TV Output From Arduino — 1980s Style!

We’ll admit it, we’re all spoiled. A few bucks can now buy a computer that would have been the envy of everyone back in the late 1970s or early 1980s. So it’s no surprise that [krallja] was able to use an old-style video output chip to drive a TV with an Arduino. The TMS9918A is a venerable output device, and if the old computers could drive it then it makes sense that a modern computer could too. You can see a video of the whole experiment, below.

The Internet has also spoiled us, in that it’s dead simple to find datasheets for nearly anything, even these old chips. The only real problem with such aged silicon is that they typically expect a processor with a data and address bus, but most microcontrollers now keep all of that internal. But with enough fast I/O you can simulate a bus just fine. For now, the experiment just cycles through the color output.

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Hackaday Prize Entry: Arduino Video Display Shield

The Arduino is the standard for any introduction to microcontrollers. When it comes to displaying video, the bone stock Arduino Uno is severely lacking. There’s just not enough memory for a framebuffer, and it’s barely fast enough to race the beam. If you want video from an Arduino, it’s either going to be crappy, or you’re going to need some magic chips to make everything happen.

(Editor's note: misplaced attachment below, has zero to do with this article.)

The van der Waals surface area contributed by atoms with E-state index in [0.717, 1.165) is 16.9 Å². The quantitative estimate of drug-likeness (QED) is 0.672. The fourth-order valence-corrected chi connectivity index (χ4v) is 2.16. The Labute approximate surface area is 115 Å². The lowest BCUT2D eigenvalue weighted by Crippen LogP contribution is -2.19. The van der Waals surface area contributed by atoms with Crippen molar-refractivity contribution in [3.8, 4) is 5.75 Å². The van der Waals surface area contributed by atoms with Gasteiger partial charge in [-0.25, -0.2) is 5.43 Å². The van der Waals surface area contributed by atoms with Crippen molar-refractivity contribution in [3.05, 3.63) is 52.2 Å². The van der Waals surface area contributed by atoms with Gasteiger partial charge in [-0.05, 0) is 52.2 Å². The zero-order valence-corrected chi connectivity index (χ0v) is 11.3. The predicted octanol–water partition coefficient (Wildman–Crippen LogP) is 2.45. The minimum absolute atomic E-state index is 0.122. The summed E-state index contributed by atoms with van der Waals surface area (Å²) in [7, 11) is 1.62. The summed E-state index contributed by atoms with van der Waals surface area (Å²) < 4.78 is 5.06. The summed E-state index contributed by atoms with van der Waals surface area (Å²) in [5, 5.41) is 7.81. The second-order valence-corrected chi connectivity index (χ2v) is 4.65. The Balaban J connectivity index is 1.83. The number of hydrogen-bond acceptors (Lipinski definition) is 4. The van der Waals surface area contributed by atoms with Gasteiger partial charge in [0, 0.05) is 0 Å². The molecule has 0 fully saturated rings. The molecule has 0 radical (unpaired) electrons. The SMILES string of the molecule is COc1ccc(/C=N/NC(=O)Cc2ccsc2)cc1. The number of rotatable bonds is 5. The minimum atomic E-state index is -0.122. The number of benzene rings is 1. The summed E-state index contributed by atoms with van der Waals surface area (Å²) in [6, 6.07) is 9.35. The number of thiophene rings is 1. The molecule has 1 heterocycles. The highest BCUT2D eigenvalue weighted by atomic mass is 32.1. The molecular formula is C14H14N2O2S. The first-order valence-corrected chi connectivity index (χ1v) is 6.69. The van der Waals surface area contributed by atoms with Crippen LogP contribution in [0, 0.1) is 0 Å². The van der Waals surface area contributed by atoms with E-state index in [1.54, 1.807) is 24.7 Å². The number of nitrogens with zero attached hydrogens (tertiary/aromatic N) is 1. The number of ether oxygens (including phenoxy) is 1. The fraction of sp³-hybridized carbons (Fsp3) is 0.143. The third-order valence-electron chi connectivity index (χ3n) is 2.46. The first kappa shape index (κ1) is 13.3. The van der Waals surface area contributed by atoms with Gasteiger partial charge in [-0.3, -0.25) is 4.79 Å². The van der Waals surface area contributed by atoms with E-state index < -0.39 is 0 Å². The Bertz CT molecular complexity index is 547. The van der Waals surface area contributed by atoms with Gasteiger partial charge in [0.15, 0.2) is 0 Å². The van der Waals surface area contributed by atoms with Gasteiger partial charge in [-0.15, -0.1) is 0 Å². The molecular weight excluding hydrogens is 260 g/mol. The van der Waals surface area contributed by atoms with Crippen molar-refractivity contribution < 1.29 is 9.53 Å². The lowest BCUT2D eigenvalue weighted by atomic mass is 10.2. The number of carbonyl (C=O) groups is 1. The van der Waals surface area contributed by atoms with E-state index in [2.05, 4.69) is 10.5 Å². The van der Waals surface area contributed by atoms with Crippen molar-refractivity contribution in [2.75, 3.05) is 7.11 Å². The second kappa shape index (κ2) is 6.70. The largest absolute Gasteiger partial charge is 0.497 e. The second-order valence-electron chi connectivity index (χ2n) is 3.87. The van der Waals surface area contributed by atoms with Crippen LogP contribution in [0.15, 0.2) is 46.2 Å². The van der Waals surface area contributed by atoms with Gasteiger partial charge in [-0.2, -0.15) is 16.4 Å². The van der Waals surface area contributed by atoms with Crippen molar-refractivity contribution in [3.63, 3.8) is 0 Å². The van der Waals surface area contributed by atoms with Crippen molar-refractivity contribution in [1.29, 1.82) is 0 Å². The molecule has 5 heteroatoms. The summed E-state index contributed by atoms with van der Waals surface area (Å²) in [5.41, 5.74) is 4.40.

[MagicWolfi]’s 2017 Hackaday Prize entry consists of an video display shield that would be so easy to use that, according to the project description, it could be a substitute for the classic Blink sketch.

The project centers around the VLSI VS23S010D-L chip, which packs 1 Megabit SPI SRAM with serial and parallel interfaces. An integrated video display  sends the composite video signal to display, with the mode depending on how many colors and what resolution is desired: for instance, at 640×400 you can display 16 colors. As he describes it, not 4K video but definitely Joust. The chip expects 3.3 V logic so he made use of a MC74LVX50 hex buffer to tailor the Arduino’s 5 V. Currently he’s working on revision two of the shield, which will include SPI flash memory.

You can follow along with the project on Hackaday.io or the current shield design can be found in [MagicWolfi]’s GitHub repository.